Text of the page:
IN THE 1930s

A Product of the American Studies Program
at the University of Virginia

The Art of Fortune Magazine

Homage to Bleriot
Robert Delaunay 1914

Fernand Leger 1918

Funeral of the Anarchist Galli
Carlo Carra 1910-11

Raymond Duchamp-Villon

Unique Forms of
Continuity in Space
Umberto Boccioni 1913

Nude Descending
a Staircase
Marcel Duchamp 1912

In both negative and positive terms, the machine became, in the early twentieth century, of overwhelming economic and symbolic significance, and the artist and intellectual, one way or another, had to come to terms with it.

--Miles Orvell

The images of the Fortune magazine covers fall within a movement in art to come to terms with the presence of the machine in society.

In a sense, some of these Fortune images are the culmination of those images portraying the machine in the garden. In these covers, the pastoral has completely disappeared and the machine takes over. The machine is no longer represented as an object in a literal, pictorial setting, but is removed from any referential and realistic context. It is no longer represented as an identifiable tool for the use of humankind. Rather, it is the most abstract, purely visual and structural aspects of the machine that is being portrayed. Instead of a machine, we have the representation of its parts and movement. In short, not only has the machine taken over the garden, but the machine, itself, has been replaced by mechanization. Thus, the abstraction of the machine depicts the domination of mechanization. So too does the way in which its representation breaks from the bounds of referential context and fills every inch of the canvas or cover.

The abstraction of the machine also suggests a new aesthetic. The presence of mechanization in the canvases and sculpture of high art suggests that the machine is an aesthetic object and mechanization a visual style. Thus, we have not only the machine, but the rest of the world, bridges, horses, boxers, the human figure, and even narrative, pictorial scenes, represented as seen through a mechanized eye, through a mechanized visual vocabulary.

The mechanization of the artist's eye was achieved through the ever-increasing presence and importance of the machine in society, and, specifically, through the advent of the camera. Duchamp's Nude Descending a Staircase exemplifies this. This piece was influenced, in part, by popular books of photographs, parts of scientific-visual experiments, that showed successive stages of movement broken down into small enough increments that when one flipped the pages, it created the appearance of movement. The advent of the camera changed seeing and reality forever and revolutionized art.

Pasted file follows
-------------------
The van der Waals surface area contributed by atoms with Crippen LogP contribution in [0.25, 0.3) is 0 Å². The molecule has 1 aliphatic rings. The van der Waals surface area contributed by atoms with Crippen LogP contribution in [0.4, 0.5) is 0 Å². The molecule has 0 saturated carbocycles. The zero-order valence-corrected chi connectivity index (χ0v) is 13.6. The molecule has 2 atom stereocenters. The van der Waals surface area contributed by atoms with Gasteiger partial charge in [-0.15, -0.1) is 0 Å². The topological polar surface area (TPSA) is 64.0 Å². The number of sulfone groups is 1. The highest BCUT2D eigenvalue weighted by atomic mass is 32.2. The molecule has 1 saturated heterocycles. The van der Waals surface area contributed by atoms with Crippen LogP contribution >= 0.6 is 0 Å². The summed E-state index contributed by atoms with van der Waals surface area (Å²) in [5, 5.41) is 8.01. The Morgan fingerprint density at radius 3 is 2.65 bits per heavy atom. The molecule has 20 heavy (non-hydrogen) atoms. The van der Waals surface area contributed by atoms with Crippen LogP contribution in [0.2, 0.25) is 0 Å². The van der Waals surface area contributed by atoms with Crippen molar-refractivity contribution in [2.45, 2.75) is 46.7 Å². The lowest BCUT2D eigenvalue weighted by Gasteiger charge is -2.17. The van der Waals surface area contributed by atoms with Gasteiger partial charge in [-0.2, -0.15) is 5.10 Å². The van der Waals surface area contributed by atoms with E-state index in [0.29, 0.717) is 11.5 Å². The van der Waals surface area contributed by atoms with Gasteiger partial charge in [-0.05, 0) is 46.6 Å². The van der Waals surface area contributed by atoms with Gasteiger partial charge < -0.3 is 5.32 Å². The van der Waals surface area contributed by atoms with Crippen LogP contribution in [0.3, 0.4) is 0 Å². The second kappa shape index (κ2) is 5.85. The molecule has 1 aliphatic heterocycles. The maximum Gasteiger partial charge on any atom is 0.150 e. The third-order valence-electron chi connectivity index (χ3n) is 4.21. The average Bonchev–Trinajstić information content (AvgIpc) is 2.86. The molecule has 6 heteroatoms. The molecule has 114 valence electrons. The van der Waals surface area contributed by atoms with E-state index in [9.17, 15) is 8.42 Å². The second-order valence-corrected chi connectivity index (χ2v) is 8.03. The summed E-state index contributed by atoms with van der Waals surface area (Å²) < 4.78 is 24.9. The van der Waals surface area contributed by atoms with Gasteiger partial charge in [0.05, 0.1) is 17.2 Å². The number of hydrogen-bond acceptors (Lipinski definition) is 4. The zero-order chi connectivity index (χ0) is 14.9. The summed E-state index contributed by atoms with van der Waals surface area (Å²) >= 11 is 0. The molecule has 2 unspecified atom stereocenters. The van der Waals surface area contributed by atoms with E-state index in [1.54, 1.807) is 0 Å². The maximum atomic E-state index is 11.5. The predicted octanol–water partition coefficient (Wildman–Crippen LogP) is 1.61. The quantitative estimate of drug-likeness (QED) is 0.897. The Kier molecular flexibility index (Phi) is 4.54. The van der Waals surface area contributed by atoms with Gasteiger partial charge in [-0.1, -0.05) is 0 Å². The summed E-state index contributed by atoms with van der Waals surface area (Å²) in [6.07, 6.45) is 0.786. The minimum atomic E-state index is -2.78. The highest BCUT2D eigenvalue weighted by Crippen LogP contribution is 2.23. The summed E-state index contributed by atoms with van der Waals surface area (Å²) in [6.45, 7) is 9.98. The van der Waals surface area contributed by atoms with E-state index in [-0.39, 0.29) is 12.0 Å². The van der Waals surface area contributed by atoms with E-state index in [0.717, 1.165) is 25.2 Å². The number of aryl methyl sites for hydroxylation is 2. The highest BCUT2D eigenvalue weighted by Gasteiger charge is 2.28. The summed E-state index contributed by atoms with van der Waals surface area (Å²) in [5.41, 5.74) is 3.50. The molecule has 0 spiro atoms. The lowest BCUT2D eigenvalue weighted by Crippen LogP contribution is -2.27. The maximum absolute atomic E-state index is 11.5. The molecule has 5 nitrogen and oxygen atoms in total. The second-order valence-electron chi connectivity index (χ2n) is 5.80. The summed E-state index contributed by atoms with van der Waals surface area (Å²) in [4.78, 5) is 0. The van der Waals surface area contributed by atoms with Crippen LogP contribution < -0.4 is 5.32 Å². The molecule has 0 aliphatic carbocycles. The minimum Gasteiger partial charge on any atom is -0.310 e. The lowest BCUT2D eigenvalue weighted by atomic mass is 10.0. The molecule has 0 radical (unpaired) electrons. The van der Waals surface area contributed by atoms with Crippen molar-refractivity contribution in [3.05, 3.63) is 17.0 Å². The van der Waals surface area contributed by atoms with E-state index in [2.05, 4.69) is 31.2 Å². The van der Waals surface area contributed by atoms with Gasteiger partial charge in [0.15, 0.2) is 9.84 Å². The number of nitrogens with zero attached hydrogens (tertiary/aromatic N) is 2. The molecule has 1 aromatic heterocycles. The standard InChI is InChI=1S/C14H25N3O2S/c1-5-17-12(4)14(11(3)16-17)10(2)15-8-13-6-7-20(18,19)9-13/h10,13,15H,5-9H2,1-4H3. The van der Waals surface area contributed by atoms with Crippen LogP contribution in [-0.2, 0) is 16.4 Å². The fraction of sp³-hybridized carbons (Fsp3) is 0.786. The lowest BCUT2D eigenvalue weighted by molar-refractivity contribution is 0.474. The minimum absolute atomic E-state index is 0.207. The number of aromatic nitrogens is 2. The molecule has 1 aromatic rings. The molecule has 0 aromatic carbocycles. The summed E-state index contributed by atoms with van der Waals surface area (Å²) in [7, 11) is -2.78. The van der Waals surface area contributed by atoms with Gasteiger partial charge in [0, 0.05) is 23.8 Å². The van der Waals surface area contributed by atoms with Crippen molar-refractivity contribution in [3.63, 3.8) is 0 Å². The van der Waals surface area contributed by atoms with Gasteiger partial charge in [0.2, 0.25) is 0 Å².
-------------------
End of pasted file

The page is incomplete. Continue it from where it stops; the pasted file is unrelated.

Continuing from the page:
As Alan Trachtenberg explains in The Incorporation of America, the machine was, in part, thought to be an instrument of destruction. It destroyed an agrarian-based way of life, and replaced it with the crime, poverty, and corruption of the city. As Miles Orvell contends in The Real Thing, the machine was part of the destruction of the very notion reality. The machine played a major role in World War I, being quite literally a force of destruction. Finally, the machine took its toll on workers. Not a few hands and fingers were lost to these machines and the frenzied speed of production. Also, more and more jobs were being performed by machines, creating a class of unskilled machine operators.

By representing a mechanized aesthetic, Fortune mimics high art. Fortune appropriates the vocabulary of the machine in art, thereby making its covers and by implication its content, an authority on culture. By representing a mechanized aesthetic, Fortune equated the machine with art and with culture. Such a gesture counters the fears and complaints surrounding the machine as a force of corruption and destruction. In short, by portraying mechanization as a subject and aesthetic of art, Fortune clothes the complex symbol of the machine in artistic and cultural authority.